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National Youth Theatre announces 2019 London and touring season

An artificial intelligence-inspired production of Mary Shelley's Frankenstein will be part of the line-up

Frankenstein
© Helen Maybanks

The National Youth Theatre has announced its 2019 season including shows touring and running in the West End.

The NYT London rep season will include an artificial intelligence-inspired production of Mary Shelley's Frankenstein, adapted by Carl Miller and directed by Emily Gray, artistic director of Trestle Theatre alongside a production of Great Expectations. Great Expectations will be adapted by Neil Bartlett and directed by the yet to be announced 2019 Bryan Forbes Bursary Director between 18 October and 30 November.

The REP Company will then perform A Midsummer Night's Dream, at the Criterion Theatre directed by Matt Harrison working in association with Kneehigh and abridged by Kate Kennedy from 6 December to 17 January.

Elsewhere, Luke Barnes' play about toxic masculinity Lost Boys is to tour community venues as well as Unity Theatre in Liverpool between 4 and 11 September in a production directed by Zoe Lafferty.

F-Off will run at the Edinburgh Festival Fringe from 2 August in Belly Button. The piece is a response to the Cambridge Analytica scandal by Tatty Hennessy and explores the highs and lows of Facebook.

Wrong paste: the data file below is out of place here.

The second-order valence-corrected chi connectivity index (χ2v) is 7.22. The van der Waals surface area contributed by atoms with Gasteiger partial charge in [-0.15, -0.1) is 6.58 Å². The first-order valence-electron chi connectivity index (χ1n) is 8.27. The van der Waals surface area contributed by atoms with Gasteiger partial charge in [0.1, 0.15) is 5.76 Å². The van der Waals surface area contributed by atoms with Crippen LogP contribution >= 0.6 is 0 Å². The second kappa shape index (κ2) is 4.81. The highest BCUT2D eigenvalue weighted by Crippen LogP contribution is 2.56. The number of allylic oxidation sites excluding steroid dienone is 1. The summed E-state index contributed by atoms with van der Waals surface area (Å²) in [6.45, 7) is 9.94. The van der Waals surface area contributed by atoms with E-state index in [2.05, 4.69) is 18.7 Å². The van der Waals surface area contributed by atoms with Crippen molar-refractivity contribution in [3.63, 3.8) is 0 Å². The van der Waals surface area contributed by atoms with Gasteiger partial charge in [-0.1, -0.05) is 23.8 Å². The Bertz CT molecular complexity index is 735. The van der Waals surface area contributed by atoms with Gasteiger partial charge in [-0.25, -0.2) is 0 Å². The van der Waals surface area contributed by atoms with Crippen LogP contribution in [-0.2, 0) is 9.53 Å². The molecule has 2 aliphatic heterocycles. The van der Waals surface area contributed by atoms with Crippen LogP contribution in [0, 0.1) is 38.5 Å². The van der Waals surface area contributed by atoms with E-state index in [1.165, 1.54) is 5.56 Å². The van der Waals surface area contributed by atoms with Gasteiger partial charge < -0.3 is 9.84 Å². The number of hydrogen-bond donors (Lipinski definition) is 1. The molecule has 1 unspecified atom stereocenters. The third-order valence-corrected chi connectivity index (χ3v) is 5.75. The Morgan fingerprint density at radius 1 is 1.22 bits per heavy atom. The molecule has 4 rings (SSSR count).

Asif Khan's new comedy Imaam Imraan follows the story of an actor-turned-Imaam and will be directed by Iqbal Khan. It will run from 1 to 4 July at Kala Sangam at Bradford Literature Festival.

The company will appear at Latitude Festival this year, with The Astronaut Wives Club by Al Smith, which marks the 50th anniversary since the first man on the moon. An all-female cast are directed by Bea Holland in The Faraway Forest at Latitude Festival from 18 to 21 July.

Paul Roseby, artistic director of the National Youth Theatre said: "From the ongoing Cambridge Analytica scandal to the rise of Artificial Intelligence, this season will tackle urgent topical issues that will define the future for our young people for decades to come. "

"We firmly believe that being national means being local and this year's creative programme at venues and festivals around the UK reflects a shift to expand our reach, which has already seen us audition at 70 venues and schools around the UK this spring. "